Commentary

Restaurateurs Seek Federal Aid, Probe Of Third-Party Deliverers

If you’re in the restaurant industry, chances are this year’s Presidential election is merely a sideshow.

Last week, the New York City Hospitality Alliance put numbers to the stark reality of COVID-19’s continued impact on bars and restaurants. In a survey of 450 of the organization’s 2,500 members, 87% said they had not paid their entire August rent.

That percentage was up from 80% in June.

On Friday, the chairman of the National Restaurant Association—along with restaurateurs from around the country—testified to a House Ways & Means subcommittee about the importance of another round of funding to assist their beleaguered industry.

It’s unclear whether Congress will adjourn without taking action on their requests. 

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On Sept. 15, NYC & Company—New York City’s marketing and tourism agency—launched an initiative called "All In NYC: Neighborhood Getaways," to help generate foot traffic and spending at eating establishments, hotels, stores and other businesses. It will run through Dec. 31, with a possible extension into 2021.

In its biggest media campaign to date, NYC & Company is seeking to generate approximately 1 billion impressions for "All In NYC: Neighborhood Getaways" using an array of place-based and digital media, according to NYC & Company chief marketing officer Nancy Mammana.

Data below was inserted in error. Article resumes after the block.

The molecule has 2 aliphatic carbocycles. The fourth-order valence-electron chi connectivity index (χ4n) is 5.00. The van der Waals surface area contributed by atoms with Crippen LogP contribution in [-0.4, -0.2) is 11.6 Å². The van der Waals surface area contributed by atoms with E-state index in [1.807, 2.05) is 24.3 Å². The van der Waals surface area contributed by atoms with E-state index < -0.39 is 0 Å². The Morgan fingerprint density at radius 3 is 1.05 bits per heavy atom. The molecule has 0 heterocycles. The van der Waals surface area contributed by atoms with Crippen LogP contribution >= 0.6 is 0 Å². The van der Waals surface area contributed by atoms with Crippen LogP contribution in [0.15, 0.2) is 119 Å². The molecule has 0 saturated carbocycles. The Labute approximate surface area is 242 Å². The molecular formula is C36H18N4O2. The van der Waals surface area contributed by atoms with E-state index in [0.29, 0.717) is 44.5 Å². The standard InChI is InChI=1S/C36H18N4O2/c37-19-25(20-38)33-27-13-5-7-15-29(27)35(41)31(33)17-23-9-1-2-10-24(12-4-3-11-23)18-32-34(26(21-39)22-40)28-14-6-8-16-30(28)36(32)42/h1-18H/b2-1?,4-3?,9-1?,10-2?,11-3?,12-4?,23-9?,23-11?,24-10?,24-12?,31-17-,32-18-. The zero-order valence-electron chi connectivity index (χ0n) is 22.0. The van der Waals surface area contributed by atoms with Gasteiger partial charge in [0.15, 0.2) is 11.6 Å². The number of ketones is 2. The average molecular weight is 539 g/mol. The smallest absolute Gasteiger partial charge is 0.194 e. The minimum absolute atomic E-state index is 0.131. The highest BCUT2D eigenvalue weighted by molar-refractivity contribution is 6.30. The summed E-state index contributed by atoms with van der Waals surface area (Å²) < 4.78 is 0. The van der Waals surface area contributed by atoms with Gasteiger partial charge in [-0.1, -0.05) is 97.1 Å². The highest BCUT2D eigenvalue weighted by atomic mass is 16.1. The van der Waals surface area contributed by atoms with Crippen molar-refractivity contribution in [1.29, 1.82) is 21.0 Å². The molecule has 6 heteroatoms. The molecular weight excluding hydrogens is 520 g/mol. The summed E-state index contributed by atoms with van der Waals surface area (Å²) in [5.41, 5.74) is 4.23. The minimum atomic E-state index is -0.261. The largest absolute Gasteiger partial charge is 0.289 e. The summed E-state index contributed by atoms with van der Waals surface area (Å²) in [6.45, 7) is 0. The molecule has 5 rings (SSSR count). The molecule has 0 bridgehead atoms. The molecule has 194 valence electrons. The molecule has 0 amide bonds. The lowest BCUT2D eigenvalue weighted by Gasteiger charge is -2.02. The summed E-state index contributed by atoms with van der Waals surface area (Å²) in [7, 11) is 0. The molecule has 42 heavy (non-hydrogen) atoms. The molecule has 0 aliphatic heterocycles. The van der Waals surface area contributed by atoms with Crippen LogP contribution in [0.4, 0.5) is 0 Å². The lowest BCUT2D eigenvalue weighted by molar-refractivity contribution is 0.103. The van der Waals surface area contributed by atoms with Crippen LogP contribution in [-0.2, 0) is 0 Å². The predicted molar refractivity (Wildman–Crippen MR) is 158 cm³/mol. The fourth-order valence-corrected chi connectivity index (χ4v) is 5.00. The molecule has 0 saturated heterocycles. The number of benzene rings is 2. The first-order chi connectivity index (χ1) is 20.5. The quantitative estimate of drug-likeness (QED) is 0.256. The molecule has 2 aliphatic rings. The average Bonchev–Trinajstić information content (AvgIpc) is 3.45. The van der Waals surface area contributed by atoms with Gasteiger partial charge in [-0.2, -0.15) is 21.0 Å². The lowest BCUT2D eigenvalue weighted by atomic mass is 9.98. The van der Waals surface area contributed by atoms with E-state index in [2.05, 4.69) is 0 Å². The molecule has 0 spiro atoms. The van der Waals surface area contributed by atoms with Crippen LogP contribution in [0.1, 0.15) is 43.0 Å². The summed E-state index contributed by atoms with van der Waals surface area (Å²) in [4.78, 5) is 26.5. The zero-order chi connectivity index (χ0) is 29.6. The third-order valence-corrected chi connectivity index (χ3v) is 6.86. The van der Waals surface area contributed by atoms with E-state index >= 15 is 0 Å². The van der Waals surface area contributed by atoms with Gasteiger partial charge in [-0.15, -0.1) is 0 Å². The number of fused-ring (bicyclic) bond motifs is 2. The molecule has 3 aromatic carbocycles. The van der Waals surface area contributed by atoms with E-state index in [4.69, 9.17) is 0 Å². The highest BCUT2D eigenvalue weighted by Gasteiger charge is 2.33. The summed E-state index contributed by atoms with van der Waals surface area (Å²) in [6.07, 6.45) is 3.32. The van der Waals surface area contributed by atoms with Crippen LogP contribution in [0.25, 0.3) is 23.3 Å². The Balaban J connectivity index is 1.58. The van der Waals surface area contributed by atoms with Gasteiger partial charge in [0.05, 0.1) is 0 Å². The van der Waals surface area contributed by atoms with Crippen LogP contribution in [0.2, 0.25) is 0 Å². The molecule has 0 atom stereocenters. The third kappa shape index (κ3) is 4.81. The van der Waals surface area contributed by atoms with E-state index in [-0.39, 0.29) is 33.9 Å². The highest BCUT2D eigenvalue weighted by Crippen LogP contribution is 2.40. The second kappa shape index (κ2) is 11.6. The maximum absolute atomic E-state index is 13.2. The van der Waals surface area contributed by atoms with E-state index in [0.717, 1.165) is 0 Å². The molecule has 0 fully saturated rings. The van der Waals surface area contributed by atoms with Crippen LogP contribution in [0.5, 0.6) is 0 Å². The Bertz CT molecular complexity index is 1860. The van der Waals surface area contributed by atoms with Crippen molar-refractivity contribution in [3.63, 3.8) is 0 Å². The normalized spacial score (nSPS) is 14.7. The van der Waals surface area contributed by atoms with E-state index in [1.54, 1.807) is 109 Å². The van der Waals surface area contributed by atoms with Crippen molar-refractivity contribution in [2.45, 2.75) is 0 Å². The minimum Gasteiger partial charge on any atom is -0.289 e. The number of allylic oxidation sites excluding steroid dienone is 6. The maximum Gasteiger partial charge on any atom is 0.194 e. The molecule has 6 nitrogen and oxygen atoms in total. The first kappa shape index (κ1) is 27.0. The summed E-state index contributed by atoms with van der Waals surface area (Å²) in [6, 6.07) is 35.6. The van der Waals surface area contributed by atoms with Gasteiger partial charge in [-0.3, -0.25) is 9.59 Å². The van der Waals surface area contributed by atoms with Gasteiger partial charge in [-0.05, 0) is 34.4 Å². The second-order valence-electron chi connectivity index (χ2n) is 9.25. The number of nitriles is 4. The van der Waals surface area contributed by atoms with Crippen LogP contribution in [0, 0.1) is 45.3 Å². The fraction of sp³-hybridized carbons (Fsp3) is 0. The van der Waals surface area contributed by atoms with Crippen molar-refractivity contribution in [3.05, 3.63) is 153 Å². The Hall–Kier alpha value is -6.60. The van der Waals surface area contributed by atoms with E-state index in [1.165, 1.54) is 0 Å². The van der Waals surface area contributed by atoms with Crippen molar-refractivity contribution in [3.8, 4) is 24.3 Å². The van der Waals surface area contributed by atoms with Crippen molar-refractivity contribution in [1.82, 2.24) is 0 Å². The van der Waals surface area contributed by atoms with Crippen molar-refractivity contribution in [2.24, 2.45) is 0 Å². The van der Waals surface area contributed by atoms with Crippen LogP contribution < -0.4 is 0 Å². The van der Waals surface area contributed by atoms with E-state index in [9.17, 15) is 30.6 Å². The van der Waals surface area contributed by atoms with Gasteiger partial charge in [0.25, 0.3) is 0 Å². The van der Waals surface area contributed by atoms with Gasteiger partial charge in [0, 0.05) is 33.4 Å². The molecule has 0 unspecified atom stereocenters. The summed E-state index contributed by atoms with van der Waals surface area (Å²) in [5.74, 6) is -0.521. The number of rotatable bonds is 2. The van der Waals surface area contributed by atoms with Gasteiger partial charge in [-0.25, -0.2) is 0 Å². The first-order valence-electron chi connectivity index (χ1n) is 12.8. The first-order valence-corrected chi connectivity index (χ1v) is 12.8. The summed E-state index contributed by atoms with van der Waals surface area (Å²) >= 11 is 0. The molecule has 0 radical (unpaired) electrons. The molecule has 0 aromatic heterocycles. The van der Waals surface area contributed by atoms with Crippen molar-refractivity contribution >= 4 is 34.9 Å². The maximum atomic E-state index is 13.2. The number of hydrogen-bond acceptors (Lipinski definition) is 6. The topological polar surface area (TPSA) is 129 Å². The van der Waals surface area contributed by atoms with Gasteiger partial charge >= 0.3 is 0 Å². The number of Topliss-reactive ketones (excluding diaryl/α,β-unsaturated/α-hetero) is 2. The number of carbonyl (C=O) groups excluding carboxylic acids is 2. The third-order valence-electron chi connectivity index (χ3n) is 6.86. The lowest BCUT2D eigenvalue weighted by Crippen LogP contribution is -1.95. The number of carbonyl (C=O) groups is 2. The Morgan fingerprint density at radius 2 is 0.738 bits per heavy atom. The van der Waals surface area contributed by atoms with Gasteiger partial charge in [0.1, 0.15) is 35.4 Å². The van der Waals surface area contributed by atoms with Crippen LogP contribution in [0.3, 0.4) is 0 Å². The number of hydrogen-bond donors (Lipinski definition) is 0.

“We are giving this everything we have,” Mammana tells Marketing Daily.

Mastercard is supporting the campaign by offering cardholders up to $100 in statement credits. Each single restaurant transaction of $20 or more earns a $10 credit.

The financial services company is also providing media support for the campaign.

“They have been a partner of ours for the last two years,” says Mammana. “For this particular program, they’ve really upped the ante with a very rich credit offer, as well as the media support.”

Businesses that are not members of NYC & Company are invited to participate in "All In NYC: Neighborhood Getaways."

New York City is set to allow indoor dining at 25% capacity on Wednesday.

Adding to its financial woes, the restaurant industry continues to grapple with third-party delivery services which they’ve become increasingly dependent on, given on-premises dining restrictions.

Last week, House representatives from Washington state, Illinois and Pennsylvania asked the Federal Trade Commission to investigate DoorDash, Grubhub and Uber Eats for alleged unfair practices and their fee structures, as reported by Restaurant Hospitality

This comes as Uber Eats parent Uber Technologies is awaiting government approval to acquire third-party delivery firm Postmates for approximately $2.65 billion.

In a filing with the Securities and Exchange Commission on Friday, Uber Technologies said Postmates generated revenue of $160.8 million in its second quarter of 2020 while posting a net loss of $32 million.

In the first half of 2020, Postmates had revenue of $267.6 million and a net loss of $105 million, according to the filing.

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